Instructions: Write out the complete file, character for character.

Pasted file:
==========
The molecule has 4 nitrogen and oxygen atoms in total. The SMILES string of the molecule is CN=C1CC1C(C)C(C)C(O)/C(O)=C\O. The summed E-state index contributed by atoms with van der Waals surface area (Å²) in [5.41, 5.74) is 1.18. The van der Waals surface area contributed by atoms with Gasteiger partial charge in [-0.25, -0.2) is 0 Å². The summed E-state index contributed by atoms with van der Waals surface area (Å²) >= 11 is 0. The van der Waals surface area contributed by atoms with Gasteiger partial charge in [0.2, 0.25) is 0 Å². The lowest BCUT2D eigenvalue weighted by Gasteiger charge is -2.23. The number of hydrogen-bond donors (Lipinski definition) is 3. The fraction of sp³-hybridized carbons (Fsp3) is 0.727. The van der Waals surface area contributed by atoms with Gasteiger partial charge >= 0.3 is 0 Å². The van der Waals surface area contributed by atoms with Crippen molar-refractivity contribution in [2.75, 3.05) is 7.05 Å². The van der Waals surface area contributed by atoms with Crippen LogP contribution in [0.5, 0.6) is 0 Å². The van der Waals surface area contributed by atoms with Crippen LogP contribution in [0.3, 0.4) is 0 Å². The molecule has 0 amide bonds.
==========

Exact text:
The molecule has 4 nitrogen and oxygen atoms in total. The SMILES string of the molecule is CN=C1CC1C(C)C(C)C(O)/C(O)=C\O. The summed E-state index contributed by atoms with van der Waals surface area (Å²) in [5.41, 5.74) is 1.18. The van der Waals surface area contributed by atoms with Gasteiger partial charge in [-0.25, -0.2) is 0 Å². The summed E-state index contributed by atoms with van der Waals surface area (Å²) >= 11 is 0. The van der Waals surface area contributed by atoms with Gasteiger partial charge in [0.2, 0.25) is 0 Å². The lowest BCUT2D eigenvalue weighted by Gasteiger charge is -2.23. The number of hydrogen-bond donors (Lipinski definition) is 3. The fraction of sp³-hybridized carbons (Fsp3) is 0.727. The van der Waals surface area contributed by atoms with Gasteiger partial charge >= 0.3 is 0 Å². The van der Waals surface area contributed by atoms with Crippen molar-refractivity contribution in [2.75, 3.05) is 7.05 Å². The van der Waals surface area contributed by atoms with Crippen LogP contribution in [0.5, 0.6) is 0 Å². The van der Waals surface area contributed by atoms with Crippen LogP contribution in [0.3, 0.4) is 0 Å². The molecule has 0 amide bonds.